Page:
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Algorithm I Day 3 Two Pointers 167. Two Sum II - Input Array is Sorted

Logic: The approach to this question differs to that of the classic Two Sum problem in that we have some direction with how we want to search for our target.

Since the array is sorted, we can make some general observations:

Smaller sums would come from the left half of the array Larger sums would come from the right half of the array Therefore, using two pointers starting at the end points of the array, we can choose to increase or decrease our current sum however we like. Pay attention to the example below:

Algorithm I Day 3 Two Pointers 167 Two Sum II Input array is sorted - Visual Explanation

The basic idea is that: If our current sum is too small, move closer to the right. If our current sum is too large, move closer to the left.

That's really all there is to it! Since the array is sorted and we're guarranteed that there exists an answer, we have everything we need to start coding :)

How would I come up with this during an interview? In an interview, whenever you're given a question where the input array is sorted, here are some super useful things to consider:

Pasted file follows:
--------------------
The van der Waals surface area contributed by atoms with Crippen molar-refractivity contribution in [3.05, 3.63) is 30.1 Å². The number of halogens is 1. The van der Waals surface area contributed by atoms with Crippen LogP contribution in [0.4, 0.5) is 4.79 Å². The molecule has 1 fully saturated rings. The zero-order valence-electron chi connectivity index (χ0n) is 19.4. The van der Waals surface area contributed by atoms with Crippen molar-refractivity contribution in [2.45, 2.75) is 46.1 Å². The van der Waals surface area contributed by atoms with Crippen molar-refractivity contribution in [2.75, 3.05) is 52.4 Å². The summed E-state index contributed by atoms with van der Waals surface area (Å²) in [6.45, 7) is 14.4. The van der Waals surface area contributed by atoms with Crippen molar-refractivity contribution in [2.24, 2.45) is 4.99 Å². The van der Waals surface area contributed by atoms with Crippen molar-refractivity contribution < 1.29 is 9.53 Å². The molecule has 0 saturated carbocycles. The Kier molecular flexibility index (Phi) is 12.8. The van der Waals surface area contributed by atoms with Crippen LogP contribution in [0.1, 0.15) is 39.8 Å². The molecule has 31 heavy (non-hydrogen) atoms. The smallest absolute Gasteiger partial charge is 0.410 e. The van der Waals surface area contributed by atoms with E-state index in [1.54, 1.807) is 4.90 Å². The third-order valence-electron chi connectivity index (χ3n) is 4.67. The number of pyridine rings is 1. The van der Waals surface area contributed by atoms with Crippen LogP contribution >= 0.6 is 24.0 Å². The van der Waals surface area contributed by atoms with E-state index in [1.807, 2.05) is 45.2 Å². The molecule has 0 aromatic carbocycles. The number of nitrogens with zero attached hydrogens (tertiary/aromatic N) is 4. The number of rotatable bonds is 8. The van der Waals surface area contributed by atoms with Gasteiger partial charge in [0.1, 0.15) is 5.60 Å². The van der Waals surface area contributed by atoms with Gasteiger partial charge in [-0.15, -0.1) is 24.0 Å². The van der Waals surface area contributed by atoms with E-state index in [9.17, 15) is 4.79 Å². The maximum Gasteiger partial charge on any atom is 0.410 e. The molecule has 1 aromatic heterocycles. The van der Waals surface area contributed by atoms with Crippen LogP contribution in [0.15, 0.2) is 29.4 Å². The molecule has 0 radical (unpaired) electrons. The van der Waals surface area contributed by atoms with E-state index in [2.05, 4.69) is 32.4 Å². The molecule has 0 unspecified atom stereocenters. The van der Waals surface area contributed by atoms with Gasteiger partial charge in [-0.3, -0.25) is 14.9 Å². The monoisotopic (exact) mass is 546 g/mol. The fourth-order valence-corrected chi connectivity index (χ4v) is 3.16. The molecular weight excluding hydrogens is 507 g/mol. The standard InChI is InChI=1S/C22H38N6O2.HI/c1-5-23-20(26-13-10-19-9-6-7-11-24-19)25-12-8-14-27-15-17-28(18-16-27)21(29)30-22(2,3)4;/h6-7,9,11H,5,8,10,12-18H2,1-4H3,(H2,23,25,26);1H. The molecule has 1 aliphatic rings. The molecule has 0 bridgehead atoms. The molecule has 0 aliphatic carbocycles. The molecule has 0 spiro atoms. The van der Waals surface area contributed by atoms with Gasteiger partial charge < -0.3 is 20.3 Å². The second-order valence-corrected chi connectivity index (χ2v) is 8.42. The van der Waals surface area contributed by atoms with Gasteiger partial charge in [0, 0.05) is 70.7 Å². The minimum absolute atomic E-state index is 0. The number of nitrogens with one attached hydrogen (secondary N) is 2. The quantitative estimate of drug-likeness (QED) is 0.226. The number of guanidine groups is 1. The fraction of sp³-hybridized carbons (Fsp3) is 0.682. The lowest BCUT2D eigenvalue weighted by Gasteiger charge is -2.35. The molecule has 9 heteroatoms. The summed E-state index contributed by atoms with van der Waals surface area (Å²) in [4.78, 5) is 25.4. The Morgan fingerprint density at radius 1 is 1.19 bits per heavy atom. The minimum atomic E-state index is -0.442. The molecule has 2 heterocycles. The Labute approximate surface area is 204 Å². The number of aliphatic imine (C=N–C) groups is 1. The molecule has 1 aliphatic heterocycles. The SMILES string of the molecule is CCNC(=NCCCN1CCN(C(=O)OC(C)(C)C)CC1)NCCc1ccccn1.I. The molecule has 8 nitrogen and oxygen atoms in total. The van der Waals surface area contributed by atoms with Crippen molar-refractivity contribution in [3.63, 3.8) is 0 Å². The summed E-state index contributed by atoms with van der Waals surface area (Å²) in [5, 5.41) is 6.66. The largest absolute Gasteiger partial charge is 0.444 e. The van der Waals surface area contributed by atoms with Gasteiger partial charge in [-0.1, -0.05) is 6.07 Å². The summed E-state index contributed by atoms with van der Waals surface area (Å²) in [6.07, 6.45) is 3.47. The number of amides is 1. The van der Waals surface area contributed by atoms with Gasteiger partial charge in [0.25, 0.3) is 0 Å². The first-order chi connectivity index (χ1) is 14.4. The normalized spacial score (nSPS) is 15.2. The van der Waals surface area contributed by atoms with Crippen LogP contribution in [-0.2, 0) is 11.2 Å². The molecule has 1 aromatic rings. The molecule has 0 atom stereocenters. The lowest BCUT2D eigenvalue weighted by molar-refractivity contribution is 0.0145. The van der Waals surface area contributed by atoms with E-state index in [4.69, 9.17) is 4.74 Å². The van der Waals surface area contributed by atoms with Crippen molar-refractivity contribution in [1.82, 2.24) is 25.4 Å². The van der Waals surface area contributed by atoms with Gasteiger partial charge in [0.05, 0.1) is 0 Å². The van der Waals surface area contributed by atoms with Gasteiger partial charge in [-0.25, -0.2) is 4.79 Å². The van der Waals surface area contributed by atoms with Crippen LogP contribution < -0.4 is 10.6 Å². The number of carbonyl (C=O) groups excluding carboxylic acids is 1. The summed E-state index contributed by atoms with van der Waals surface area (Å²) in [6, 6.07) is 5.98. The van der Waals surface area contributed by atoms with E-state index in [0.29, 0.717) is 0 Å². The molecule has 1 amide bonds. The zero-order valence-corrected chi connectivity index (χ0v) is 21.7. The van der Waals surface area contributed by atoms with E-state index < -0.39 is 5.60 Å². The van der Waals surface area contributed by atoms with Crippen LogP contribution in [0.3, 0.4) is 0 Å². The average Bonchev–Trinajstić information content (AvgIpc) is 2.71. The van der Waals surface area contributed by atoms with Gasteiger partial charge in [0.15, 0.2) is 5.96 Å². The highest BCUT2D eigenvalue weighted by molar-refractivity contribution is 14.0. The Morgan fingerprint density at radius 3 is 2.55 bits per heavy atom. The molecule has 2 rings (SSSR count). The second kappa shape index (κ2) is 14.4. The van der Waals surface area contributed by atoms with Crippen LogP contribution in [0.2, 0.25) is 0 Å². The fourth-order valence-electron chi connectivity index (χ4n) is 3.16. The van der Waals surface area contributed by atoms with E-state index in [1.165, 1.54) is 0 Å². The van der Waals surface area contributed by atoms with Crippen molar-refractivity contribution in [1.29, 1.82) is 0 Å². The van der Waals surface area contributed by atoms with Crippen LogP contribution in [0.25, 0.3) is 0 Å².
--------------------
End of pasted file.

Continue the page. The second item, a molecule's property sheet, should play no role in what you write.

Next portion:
• Binary Search
  • Two (or three) pointers
  • A sliding window
  • Traversing from the right

Make sure to write down a couple examples and try experimenting with these approaches. Even understanding that these approaches may aid in finding an answer with a sorted array, you're showing your interviewer that you have a good understanding of the array datastructure. Be mindful of negative values and duplicates as you're experimenting!


# @param {Integer[]} numbers
# @param {Integer} target
# @return {Integer[]}
def two_sum(numbers, target)
  left = 0 # left pointer
  right = numbers.size - 1 # right pointer
  while numbers[left] + numbers[right] != target
    if numbers[left] + numbers[right] > target
      right -= 1 
      left += 1
  [left + 1, right + 1]

few test cases



Time Complexity: O(n) Space Complexity: O(1)


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